•Your characters face tough stuff–painful pasts marred by abuse and alcoholism, disillusionment and divorce, liars and loss. What is it that compels you to work such heartache and hardships into your characters’ lives? And what part does faith play in their recovery and redemption?
Heartache and hardships???
Oh Mylanta, girl, wait. I need more coffee. With sweet creamers, please, maybe a shot of vanilla.
Here’s the scoop. I love using humor to defuse tough situations in life and fiction. God has a sense of humor. I’m sure of it. I’ve seen possums. It took a humorous and possibly quirky mindset to craft a creature like that, let me tell you, and they’re not all that funny when they set up camp on my front porch, enjoying the cat food originally intended for the… you guessed it… cat.
Life’s tough. I don’t downplay that in my books. It’s how my characters deal with a given situation that rounds them out. So I try (that being the operative word, Cupcake) to develop characters who CAN handle what I throw at them, with God’s grace. This generally takes repeated smacks upside the head, but eventually they get it. I’m still trying to figure out what takes them so long, LOL!
Ruthy’s Milestone Moments
•You and your Seekerville pals met as you bumped into one another on the contest circuit, juggling the placements amongst yourselves. I performed a Google search to discover some of your successes, Ruthy, and quickly lost count of how many contest winners’ lists you’ve graced. How many placements have you racked up? Of those, which have meant the most to you, and why?
I have no idea, but isn’t it SAD that it took this long, LOL???
I loved placing in contests. Winning did not matter. Still doesn’t. While I’m outrageously competitive, it’s self-competitive, aimed at making myself a better writer, public speaker, person and friend. Contests were a means to an end, to getting good critiques (sometimes) and on an editor’s desk (sometimes).
I have to say that I loved winning the Noble Theme (now Genesis, run by the American Christian Fiction Writers) in the General Fiction category with a book called The First Gift. But I was just as pleased to draw the attention of Paula Eykelhof with my query letter entry in The Peninsula Pitch contest two years ago.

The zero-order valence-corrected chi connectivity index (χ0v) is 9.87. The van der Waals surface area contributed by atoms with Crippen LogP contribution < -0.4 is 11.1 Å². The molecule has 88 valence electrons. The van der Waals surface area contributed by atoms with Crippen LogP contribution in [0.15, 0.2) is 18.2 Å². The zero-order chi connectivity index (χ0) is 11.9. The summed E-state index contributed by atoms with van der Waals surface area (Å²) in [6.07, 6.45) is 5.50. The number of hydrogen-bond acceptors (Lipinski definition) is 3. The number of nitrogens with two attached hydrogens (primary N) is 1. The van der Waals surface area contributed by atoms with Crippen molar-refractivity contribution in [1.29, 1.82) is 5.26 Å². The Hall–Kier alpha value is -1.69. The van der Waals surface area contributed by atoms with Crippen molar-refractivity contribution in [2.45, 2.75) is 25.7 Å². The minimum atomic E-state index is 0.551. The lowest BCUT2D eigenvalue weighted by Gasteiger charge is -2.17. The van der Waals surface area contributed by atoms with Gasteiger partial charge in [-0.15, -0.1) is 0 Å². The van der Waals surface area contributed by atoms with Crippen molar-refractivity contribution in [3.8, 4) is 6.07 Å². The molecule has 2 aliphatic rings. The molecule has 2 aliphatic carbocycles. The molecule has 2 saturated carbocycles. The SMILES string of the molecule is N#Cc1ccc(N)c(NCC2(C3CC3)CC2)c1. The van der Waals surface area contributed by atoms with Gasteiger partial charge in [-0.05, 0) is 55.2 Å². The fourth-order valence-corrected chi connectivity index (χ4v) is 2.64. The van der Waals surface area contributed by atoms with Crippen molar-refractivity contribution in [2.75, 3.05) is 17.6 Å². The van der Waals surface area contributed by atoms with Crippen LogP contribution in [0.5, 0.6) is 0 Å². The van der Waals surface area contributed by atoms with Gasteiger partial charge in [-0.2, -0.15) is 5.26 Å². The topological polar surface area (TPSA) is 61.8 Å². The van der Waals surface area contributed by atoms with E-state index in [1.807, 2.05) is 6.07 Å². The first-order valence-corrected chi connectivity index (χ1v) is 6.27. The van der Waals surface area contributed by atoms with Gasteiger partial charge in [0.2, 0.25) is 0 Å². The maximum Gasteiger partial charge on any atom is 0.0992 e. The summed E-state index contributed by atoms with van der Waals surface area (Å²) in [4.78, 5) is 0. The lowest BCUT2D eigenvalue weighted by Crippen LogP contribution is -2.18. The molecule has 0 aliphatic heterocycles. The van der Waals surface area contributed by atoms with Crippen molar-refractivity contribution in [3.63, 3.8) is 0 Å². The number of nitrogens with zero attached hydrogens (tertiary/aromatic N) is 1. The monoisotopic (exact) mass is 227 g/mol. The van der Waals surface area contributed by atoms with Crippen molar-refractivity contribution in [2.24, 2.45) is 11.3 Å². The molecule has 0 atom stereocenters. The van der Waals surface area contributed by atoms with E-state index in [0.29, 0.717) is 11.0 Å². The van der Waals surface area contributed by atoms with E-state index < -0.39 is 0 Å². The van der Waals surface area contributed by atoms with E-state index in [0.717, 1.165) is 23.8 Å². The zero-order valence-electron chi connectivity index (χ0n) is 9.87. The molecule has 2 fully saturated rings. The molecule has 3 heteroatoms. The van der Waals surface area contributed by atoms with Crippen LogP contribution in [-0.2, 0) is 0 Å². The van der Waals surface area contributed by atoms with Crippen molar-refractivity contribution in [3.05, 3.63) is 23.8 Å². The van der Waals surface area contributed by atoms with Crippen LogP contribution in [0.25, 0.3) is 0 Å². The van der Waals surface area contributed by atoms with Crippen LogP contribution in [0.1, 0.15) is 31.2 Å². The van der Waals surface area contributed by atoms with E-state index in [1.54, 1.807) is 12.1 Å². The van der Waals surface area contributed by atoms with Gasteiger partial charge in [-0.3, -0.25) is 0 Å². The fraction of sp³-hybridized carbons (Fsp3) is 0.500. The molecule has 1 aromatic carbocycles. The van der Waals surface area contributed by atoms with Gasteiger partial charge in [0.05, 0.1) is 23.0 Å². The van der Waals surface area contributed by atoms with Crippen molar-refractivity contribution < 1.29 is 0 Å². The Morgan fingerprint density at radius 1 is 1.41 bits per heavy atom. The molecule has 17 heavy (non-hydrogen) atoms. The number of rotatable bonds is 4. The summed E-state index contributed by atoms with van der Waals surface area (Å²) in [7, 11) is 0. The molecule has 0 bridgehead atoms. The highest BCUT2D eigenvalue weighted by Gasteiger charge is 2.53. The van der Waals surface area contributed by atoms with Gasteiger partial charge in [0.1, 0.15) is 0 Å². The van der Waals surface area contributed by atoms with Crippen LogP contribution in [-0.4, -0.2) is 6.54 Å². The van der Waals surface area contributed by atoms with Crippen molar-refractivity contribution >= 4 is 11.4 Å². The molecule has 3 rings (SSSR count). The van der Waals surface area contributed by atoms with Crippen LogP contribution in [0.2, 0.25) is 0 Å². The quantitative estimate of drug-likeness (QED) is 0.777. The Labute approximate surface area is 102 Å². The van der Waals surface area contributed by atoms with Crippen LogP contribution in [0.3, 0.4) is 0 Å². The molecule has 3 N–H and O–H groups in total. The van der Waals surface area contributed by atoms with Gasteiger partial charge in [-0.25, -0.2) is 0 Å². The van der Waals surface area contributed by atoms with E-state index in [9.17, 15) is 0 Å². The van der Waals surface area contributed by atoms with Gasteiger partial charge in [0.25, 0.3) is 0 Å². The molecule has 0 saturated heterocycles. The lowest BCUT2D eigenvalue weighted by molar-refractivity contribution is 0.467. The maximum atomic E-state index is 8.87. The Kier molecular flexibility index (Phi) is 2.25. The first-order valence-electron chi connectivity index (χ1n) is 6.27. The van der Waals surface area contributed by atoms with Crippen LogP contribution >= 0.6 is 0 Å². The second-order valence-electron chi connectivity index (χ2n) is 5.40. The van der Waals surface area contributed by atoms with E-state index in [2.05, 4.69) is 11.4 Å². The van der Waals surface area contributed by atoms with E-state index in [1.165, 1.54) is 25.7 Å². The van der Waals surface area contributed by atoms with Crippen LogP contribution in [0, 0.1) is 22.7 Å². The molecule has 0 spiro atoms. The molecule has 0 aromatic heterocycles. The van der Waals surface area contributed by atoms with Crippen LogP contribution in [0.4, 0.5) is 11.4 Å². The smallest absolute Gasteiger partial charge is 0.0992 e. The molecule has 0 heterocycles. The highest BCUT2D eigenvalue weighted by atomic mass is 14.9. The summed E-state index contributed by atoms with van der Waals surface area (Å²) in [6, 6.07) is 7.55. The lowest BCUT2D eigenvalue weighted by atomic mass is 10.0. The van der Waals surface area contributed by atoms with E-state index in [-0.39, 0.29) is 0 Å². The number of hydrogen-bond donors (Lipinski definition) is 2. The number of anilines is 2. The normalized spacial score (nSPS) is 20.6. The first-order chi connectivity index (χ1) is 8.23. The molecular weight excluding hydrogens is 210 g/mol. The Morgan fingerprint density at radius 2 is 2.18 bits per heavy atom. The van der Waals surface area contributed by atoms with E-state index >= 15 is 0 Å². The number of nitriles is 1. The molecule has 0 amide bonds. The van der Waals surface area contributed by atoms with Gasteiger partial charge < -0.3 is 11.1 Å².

I love writing warm, funny, inspirational stories and to have editors like Melissa Endlich, Wanda Ottewell and Paula Eykelhof like my work, that’s huge to me. That’s what matters. These women know their stuff, like good bird dogs in the bayou, unafraid to ferret out the prey. In this case the prey is good fiction, and nobody does it better.
Do you think they’re going to love that analogy, the whole dogs in the bayou thing? 🙂
Forging the Seekers reflected this mindset for all fifteen of us. Our goal wasn’t to beat one another (although it happened, and still happens frequently) but to earn and glean that first contract. To make the step off Unpubbed Island. With four more gals to go, we’re redoubling our spiritual, emotional and humorous efforts to kick them off the island. I mean, seriously, how much fish can one girl eat? Even with a huge supply of coconuts?
•Congrats on your stellar showing. It’s clear your stories have stood out to many contest judges. No doubt, one win stands out to you. Please tell us about the 2008 Finally a Bride Contest.
Well, that one is in a category of its own. The gals at OKRWA do a great job with their contest. Entries must have finaled in but not won a contest in the past year, so already the competition is stacked. Every one of the entries has merit noted by a team of judges somewhere. I entered two manuscripts. Both finaled, and resulted in multiple requests by Melissa Endlich of Steeple Hill and Rebecca Germany of Barbour, the two final round judges. What a lovely honor!
•So, the FAB paid off in a BIG way. Melissa made The Call in June of this year. But you missed it. You’ve shared the detailed account of that incredible experience at The Seekers, but please give an abbreviated version for your visitors here who may not have heard it.
Oh my, what a crazy experience that was! I was out of town, watching my beautiful granddaughter while her parents traveled to Ethiopia to pick up their newest addition, little Nathan. My second daughter called me from home to tell me Harlequin had called.
We all know what that means. They only call for ONE THING.
The question right then was, WHICH HARLEQUIN? Inadvertently, I had two versions of the same manuscript on two editors’ desks as the result of different contests.
Both editors were aware of the situation, and I had to check the area code to know it was Melissa calling from NYC. I had no Internet on my computer, had to use my daughter’s slower-than-an-Apatosaurus-on-Ambien laptop, and my fingers shook while I tried to access my e-mail. Yup, there it was, an e-mail saying: Greetings from Steeple Hill.
Smiling here. Big time. Of course I have big front teeth so I HAVE to smile big.